Some might think these nods to addresses and eras represent an artist tackling today’s universal experience head on. We’ve all been guilty of looking back and lamenting life pre-Covid, now seen through the lens of a time in which so much remains out of reach. But for Greene, nostalgia is a perpetual human condition often masking what reality was like back there or then. And it comes with significant risks, especially for musicians working with genres like house or techno — stylistically and structurally inherently repetitive. 

“People are always looking back to find something,” Greene says. “The danger is repeating the past. Especially with electronic music, there’s a danger of getting into that place, because you have to take influences, but you have to cross-pollinate, otherwise you’re just regurgitating. Nobody is going to make Jeff Mills’ music better than Jeff Mills. That’s something I’ve always been aware of, wanting to take these different parts that I like and put them together in a new way. Not because I’m clever, just because I have my own perspective. We are all individual people with a different melting pot of influences.

“I guess to some people it would all sound the same anyway,” he says of how his output has developed since he first pricked ears up with 2012’s debut album, ‘Kingdoms’. “In terms of how I see it, there are some core ideas that have always been in the music I make, threads, even though some would be described as deep house, others Italo, some disco influenced. But they are always dancing around the same core ideas. And those are things that I don’t think I can change because it’s about how I make music and put it together. I use vocals, not a lot in terms of songs, but I use a lot of vocal sounds and sequencing, and that’s always been something quite consistent in the music I make. And spoken word. I think having that human anchor is important.”

 

As far as records go, ‘Beings Of Light’ has been some time coming. It’s the first long-player we’ve had from Greene in almost seven years, and work began in earnest around 2018. More so, deciding on the final track-list involved whittling down eight pieces from around 67 tunes, the majority of which were very nearly complete. Finishing the process in early 2021, pressing plant delays then set the project back significantly. Nevertheless, despite the aforementioned influences and protracted journey to get here, the end result sounds fresh enough to soundtrack the immediate future, whatever that may bring.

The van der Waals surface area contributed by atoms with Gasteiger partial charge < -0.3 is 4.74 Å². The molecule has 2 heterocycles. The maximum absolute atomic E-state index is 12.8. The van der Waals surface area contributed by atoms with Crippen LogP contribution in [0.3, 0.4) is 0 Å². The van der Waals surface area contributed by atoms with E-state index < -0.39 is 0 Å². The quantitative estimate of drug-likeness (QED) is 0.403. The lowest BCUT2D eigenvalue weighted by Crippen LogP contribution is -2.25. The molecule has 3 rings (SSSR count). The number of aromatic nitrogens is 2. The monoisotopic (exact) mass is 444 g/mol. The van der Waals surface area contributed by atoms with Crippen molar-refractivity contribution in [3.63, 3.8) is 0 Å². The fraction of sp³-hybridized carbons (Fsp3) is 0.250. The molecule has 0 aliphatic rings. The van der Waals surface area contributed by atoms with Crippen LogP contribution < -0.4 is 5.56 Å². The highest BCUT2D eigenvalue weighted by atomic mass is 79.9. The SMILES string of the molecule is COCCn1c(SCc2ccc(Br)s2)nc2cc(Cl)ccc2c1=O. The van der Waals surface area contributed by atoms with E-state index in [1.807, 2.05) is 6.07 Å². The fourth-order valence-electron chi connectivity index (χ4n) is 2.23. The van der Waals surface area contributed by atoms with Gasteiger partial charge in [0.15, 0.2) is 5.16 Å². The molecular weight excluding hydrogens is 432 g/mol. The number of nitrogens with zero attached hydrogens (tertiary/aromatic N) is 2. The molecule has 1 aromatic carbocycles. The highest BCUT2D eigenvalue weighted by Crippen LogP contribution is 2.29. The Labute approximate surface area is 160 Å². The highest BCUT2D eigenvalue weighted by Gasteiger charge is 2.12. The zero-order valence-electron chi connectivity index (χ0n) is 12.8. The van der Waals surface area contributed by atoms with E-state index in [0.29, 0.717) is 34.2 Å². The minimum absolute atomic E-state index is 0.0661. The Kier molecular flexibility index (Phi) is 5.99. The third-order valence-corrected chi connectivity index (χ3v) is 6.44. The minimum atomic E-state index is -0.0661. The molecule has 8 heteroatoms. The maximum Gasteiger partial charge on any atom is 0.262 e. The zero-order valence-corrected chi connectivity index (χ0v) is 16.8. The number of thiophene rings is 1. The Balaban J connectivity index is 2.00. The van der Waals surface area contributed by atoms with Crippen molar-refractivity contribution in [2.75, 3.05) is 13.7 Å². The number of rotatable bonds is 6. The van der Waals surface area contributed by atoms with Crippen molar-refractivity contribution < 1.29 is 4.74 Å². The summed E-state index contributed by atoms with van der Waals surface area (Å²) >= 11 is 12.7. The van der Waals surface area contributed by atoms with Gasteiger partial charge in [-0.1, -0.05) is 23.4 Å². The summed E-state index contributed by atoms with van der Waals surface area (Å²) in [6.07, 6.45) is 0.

“The focus is always trying to move forward personally in terms of music, and what I’m making. I always want to progress, get better, change what I’m doing. I think that’s what it’s all about. If you start doing the same thing and stagnate, it’s no good. Half the fun for me is developing,” quips Greene, before we quiz him on what the year ahead and beyond might look like, and how the pandemic has changed his attitude and professional perspective. 

“It’s easy to get lost in [dance music’s] own little world and forget what’s important to you about what you do. I think for a lot of people, especially DJs and musicians, there’s a fear of what happens when it all stops. But we’ve now lived through our worst case scenario. I think going forwards, I won’t bow to pressure, will be inclined to do things on my own terms, and not accept things that don’t feel like a good fit. I think the situation has been good in terms of giving people confidence to know what they want, and decide their own boundaries.”

Martin Guttridge-Hewitt is a freelance writer, you can follow him on Twitter @martinghewitt